Behind the Orchids: Making of a heist and three tips to successful compositing
The Heist was the first image in a recent series I did that explores the darker side of orchids. I based the project around three concepts, each concept exploring a criminal activity that orchids might get up to when our backs are turned. Without dispelling too much magic, I wanted to run through how one of the images was created. From the start I didn't want to use any stock images in my work. Stock images are expensive and their licence terms could make it tricky, if I wanted to self-publish a book or sell prints at a later date. Half the fun is being resourceful and working within the constraints you may have.
I could have had the orchid pulling out a diamond necklace from the drawer but I don't have access to a diamond necklace. I know I could have got some costume jewellery, and I am sure my wife would have been delighted to receive a real one. However, the image is better for not being so obvious. A key leaves what the orchid is stealing open to the imagination.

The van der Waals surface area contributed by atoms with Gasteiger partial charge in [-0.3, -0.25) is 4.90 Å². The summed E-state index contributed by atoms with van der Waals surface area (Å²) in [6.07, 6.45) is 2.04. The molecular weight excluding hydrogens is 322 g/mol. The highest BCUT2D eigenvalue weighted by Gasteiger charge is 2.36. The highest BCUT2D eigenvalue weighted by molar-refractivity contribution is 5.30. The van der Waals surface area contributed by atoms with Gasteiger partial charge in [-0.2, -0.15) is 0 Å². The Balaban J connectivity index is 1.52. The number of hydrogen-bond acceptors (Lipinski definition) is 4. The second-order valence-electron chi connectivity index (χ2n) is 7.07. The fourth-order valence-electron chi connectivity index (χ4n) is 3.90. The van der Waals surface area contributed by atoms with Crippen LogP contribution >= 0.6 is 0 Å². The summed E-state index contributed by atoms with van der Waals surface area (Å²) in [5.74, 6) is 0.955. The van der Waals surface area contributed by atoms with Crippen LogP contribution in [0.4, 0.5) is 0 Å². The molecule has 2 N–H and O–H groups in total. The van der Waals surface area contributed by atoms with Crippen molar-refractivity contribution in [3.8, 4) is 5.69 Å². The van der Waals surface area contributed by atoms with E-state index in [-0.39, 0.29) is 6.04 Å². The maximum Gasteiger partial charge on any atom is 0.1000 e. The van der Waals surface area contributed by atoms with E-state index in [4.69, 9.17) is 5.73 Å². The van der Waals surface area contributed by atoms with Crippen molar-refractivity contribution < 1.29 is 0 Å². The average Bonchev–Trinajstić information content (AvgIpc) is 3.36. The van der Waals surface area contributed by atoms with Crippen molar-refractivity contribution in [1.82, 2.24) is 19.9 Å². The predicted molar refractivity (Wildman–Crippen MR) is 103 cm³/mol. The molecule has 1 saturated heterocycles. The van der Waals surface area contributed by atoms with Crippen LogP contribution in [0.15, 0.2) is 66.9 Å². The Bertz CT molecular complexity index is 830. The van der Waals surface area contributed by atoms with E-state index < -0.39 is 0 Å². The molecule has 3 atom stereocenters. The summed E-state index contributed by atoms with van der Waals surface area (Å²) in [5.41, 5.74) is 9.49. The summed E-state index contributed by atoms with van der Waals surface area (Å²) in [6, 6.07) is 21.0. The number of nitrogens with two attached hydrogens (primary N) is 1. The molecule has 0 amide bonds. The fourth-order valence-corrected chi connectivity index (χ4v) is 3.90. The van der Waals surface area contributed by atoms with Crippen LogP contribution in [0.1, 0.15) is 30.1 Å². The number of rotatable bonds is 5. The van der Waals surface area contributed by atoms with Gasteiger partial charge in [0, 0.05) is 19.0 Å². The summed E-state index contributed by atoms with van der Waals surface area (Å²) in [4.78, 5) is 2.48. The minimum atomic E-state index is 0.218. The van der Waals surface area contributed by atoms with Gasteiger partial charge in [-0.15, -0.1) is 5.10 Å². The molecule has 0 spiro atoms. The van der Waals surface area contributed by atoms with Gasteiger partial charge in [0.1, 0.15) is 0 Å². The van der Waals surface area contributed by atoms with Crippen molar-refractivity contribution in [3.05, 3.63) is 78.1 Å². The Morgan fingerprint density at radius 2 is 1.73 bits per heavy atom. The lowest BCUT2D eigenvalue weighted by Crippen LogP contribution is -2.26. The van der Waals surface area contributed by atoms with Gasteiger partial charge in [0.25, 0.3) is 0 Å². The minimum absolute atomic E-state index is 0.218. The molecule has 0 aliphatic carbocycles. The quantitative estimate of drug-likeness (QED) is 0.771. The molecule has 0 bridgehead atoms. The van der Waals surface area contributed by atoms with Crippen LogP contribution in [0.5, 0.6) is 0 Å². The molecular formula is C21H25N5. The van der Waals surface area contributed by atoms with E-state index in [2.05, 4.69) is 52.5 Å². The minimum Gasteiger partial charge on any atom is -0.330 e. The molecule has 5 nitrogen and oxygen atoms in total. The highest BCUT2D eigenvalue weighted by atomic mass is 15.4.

As you can see below, there were not that many source images used in the heist. Other than the two keys (did you spot the clockwork key? - a little reference to... well I'm not going to give everything away) I needed to source longer aerial roots for the image, some that I could manipulate using Photoshop's warping tools. The background was just too flat, so a texture of some panelling did the trick.
The key things to pulling off a good composite are clean selections and masking, consistent perspective and light.
- Although a lot of people don't like the quick selection brush, I find it really good, quick, and gives the right amount of softness on edges. Though using the right method for the image you are masking, is key.
- Perspective needs to be consistent for all the source images in the composite. Thankfully the brain is fairly forgiving here. For example, in the image above, the key was shot straight on but in the final image the viewer is looking slight down towards the key. We can use some of Photoshop's transformation tools to correct the perspective.
- Light consistency is probably the trickiest thing to get right, not only do you need to create source images with a consistent light source (you can sometimes fake it), you also have to recreate shadows that would be cast by the things you are adding. The best way is to hand paint them (I highly recommend a Tablet for this Wacom make excellent ones). This takes practice. Removing shadows is even harder...
You can see all the images from the series here: The Darker Side of Orchids